It’s an era that has long been dismissed as a car crash of bad fashion and industrial strife. But do the 1970s get a raw deal? Do we conveniently forget there were seismic differences in social norms five decades ago as the era dawned? Are we maybe a bit hasty consigning great swathes of the era’s light entertainment industry to the bin marked ‘un-PC’ – shows and comedies that transfixed much of the nation back then and pulled in audiences of fifteen million-plus each time? Is it more a case we’ve chosen to remove the rose-tinted spectacles that turn the...
It was sixty years ago this year that a venue opened that truly caused a seismic shift in terms of what was on offer for the Sheffield’s youth.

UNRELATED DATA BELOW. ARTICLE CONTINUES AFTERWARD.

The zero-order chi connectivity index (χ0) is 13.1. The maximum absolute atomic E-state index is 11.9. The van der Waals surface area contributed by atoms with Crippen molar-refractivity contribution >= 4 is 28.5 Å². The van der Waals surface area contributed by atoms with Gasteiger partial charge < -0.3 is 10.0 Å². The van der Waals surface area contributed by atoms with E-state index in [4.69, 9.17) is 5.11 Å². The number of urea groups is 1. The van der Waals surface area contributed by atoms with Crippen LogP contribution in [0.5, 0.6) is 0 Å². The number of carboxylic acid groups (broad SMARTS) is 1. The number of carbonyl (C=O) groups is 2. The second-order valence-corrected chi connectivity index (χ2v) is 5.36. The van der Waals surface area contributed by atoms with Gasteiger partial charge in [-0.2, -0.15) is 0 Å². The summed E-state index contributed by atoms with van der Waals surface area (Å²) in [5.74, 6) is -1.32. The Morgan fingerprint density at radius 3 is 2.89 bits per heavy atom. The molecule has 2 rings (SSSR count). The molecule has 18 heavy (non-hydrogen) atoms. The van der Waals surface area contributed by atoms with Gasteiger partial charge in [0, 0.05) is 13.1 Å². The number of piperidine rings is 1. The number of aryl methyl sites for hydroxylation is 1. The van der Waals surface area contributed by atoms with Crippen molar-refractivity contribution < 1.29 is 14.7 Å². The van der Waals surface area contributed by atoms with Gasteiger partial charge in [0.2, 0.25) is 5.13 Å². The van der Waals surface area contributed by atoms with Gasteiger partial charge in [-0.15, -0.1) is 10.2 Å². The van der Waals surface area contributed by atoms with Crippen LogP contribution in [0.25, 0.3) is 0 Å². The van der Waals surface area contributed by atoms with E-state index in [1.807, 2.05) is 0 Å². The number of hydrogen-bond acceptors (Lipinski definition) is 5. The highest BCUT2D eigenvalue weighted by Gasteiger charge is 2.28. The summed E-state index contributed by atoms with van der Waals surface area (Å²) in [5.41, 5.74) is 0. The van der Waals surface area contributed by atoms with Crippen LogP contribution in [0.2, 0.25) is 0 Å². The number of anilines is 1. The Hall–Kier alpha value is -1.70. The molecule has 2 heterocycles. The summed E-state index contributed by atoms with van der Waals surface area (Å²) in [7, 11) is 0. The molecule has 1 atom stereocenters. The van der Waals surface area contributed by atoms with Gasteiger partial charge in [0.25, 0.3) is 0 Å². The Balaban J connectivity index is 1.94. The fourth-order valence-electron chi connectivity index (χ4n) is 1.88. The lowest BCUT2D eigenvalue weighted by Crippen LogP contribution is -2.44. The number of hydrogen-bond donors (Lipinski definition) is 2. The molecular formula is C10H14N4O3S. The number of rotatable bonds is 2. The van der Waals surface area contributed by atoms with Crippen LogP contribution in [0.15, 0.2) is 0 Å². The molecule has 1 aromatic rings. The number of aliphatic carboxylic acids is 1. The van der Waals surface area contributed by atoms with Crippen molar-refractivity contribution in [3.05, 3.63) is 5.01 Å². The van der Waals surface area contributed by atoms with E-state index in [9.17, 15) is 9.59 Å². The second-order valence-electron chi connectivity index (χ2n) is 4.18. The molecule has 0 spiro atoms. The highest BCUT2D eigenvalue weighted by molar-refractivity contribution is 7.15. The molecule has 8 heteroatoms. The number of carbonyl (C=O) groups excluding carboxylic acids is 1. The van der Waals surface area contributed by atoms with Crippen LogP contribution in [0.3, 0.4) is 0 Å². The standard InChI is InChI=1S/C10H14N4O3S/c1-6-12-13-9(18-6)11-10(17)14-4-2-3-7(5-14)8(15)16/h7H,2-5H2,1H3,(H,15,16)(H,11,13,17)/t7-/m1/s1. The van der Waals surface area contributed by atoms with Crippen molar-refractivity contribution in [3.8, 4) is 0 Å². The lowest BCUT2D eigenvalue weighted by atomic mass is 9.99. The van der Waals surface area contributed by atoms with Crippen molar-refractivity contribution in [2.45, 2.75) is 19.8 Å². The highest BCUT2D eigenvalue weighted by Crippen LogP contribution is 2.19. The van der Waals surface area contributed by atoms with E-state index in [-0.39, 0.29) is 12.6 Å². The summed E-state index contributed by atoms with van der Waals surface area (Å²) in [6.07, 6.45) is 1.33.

But Club 60 – which opened on Shalesmoor in 1960 and provided a launchpad for future stars like Dave Berry, Jimmy Crawford and Frank White – was a mere test run for what was to follow in the shape of the Esquire and its resident band, Vance Arnold and the Avengers (Vance Arnold will go on to find worldwide fame as Joe Cocker)
It was the brief window in the year when everyone seemed to live like a king and had the apparent capacity to spend with seemingly reckless abandon (due largely to the thrift-like saving that had gone on for the 12 months prior).